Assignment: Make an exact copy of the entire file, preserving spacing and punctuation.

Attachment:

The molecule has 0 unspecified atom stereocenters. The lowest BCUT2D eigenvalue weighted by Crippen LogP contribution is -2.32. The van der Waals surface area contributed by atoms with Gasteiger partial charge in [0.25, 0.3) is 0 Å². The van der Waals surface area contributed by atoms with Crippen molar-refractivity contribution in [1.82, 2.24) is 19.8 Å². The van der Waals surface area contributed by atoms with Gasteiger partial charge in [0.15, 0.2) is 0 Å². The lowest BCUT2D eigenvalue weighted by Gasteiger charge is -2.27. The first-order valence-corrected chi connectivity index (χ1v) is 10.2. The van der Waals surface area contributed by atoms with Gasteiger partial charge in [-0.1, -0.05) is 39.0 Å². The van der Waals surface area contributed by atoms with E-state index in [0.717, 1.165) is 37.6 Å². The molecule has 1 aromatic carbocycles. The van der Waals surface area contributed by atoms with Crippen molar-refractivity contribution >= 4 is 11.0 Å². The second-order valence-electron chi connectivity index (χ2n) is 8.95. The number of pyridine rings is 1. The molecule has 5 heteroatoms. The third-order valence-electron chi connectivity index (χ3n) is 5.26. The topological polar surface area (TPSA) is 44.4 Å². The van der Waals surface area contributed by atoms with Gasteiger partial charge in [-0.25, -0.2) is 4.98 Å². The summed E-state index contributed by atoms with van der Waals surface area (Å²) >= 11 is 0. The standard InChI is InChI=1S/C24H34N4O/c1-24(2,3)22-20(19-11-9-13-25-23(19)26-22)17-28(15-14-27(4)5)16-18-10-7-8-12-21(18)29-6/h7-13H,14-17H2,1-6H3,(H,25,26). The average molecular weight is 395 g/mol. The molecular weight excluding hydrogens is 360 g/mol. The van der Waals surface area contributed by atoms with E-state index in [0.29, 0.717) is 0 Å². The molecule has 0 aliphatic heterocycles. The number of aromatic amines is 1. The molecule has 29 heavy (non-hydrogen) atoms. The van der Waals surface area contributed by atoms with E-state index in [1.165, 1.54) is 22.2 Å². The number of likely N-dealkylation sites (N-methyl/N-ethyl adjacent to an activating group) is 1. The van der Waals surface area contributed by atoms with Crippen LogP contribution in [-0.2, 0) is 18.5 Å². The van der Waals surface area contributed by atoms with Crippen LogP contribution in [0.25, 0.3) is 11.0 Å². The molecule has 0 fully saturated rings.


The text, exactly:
The molecule has 0 unspecified atom stereocenters. The lowest BCUT2D eigenvalue weighted by Crippen LogP contribution is -2.32. The van der Waals surface area contributed by atoms with Gasteiger partial charge in [0.25, 0.3) is 0 Å². The van der Waals surface area contributed by atoms with Crippen molar-refractivity contribution in [1.82, 2.24) is 19.8 Å². The van der Waals surface area contributed by atoms with Gasteiger partial charge in [0.15, 0.2) is 0 Å². The lowest BCUT2D eigenvalue weighted by Gasteiger charge is -2.27. The first-order valence-corrected chi connectivity index (χ1v) is 10.2. The van der Waals surface area contributed by atoms with Gasteiger partial charge in [-0.1, -0.05) is 39.0 Å². The van der Waals surface area contributed by atoms with E-state index in [0.717, 1.165) is 37.6 Å². The molecule has 1 aromatic carbocycles. The van der Waals surface area contributed by atoms with Crippen molar-refractivity contribution >= 4 is 11.0 Å². The second-order valence-electron chi connectivity index (χ2n) is 8.95. The number of pyridine rings is 1. The molecule has 5 heteroatoms. The third-order valence-electron chi connectivity index (χ3n) is 5.26. The topological polar surface area (TPSA) is 44.4 Å². The van der Waals surface area contributed by atoms with Gasteiger partial charge in [-0.25, -0.2) is 4.98 Å². The summed E-state index contributed by atoms with van der Waals surface area (Å²) >= 11 is 0. The standard InChI is InChI=1S/C24H34N4O/c1-24(2,3)22-20(19-11-9-13-25-23(19)26-22)17-28(15-14-27(4)5)16-18-10-7-8-12-21(18)29-6/h7-13H,14-17H2,1-6H3,(H,25,26). The average molecular weight is 395 g/mol. The molecular weight excluding hydrogens is 360 g/mol. The van der Waals surface area contributed by atoms with E-state index in [0.29, 0.717) is 0 Å². The molecule has 0 aliphatic heterocycles. The number of aromatic amines is 1. The molecule has 29 heavy (non-hydrogen) atoms. The van der Waals surface area contributed by atoms with E-state index in [1.165, 1.54) is 22.2 Å². The number of likely N-dealkylation sites (N-methyl/N-ethyl adjacent to an activating group) is 1. The van der Waals surface area contributed by atoms with Crippen LogP contribution in [-0.2, 0) is 18.5 Å². The van der Waals surface area contributed by atoms with Crippen LogP contribution in [0.25, 0.3) is 11.0 Å². The molecule has 0 fully saturated rings.